Les Coppard
Many, many, many years in BBS

It is an honour and a privilege to be the president of Barcombe Bonfire Society.
I have been a member since 1948. In that year I won a prize dressed up as Bertram Mills Circus.
In those days, the fancy dress competition was judged a week before the bonfire night and if you didn’t go in the procession on the night you didn’t receive you prize.

In those days we use to have tablos and not aerial displays as we do today. I remember the 1948 tablo, which was a horseshoe, it got rather damp and had to be re-lit by torches. A few years later the tablo was an engine and carriages in the theme of the Bluebell Railway.

In 1953, Mr Churches wrote an account of how BBS came to be:

“At a Borough Bonfire dinner during the period of the late 1920,s, I was proposing a toast , when I said that I hoped to see enough support from Barcombe to warrant running a show. On Sunday 2nd November at the Lewes Bonfire Council meeting it was suggested that if I wanted to start Bonfire in Barcombe, now would be the time as as they would donate 400 to 500 torches to help us to start up. On the following Monday the British Legion (now the Royal British Legion) held an AGM, the business was brought up suggesting a bonfire night, a sub committee was formed with the understanding that they would only be responsible for a loss not exciting £5. Mr Burt Munt from Borough Bonfire Society had a meeting with the British Legion to get the event underway.
As transport was an issue back in those days we took the bull by the horns and organised a special late train back to Lewes so people could get back after the show. The date by the way was the 12th November 1930 and a profit of £10 was made which was given to local charities.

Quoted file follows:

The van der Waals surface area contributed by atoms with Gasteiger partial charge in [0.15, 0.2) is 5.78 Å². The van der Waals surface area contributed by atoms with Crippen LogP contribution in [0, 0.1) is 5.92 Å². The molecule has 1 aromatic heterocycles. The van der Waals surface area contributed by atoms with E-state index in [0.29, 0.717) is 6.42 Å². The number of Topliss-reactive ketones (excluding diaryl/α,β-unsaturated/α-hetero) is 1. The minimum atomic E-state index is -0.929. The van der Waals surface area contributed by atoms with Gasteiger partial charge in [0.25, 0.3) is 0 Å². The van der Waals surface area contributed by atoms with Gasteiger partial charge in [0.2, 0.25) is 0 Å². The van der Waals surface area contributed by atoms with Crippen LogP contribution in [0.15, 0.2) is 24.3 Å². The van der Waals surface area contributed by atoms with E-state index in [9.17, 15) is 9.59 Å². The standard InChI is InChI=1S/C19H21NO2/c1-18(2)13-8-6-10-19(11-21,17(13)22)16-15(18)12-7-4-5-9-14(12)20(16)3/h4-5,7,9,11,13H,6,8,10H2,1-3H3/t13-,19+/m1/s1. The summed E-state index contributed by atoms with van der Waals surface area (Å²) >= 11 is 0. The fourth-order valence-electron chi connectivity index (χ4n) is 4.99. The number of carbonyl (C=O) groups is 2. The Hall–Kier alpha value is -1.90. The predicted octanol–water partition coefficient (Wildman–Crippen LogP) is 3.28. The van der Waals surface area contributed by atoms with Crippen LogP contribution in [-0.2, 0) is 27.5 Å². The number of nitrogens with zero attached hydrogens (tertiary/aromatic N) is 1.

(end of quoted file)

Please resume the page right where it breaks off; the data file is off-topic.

The British legion ran bonfire until the outbreak of WW2 in 1939, the last bonfire before the war a street collection was made and we raised £200 which was given to Lewes Victoria Hospital, Barcombe Nursing Association and St. John’s Ambulance.

After the war the society started again with the Royal British legion and continued until the early 50s, extra shows where put on for the silver jubilee of King George V (1935), the coronation King George VI and the coronation of Queen Elizabeth II (1953)”

In 1970 the bonfire restarted and was organised by the Fire Brigade and the Tennis Club, this continued until it could not be funded by them both.

In 1972 Barcombe Bonfire Society was formed and continues to run the event each year

I will do my up most to see BBS continues, I hope that the young generation will keep it going once we are gone.



Keep Burning,

Les Coppard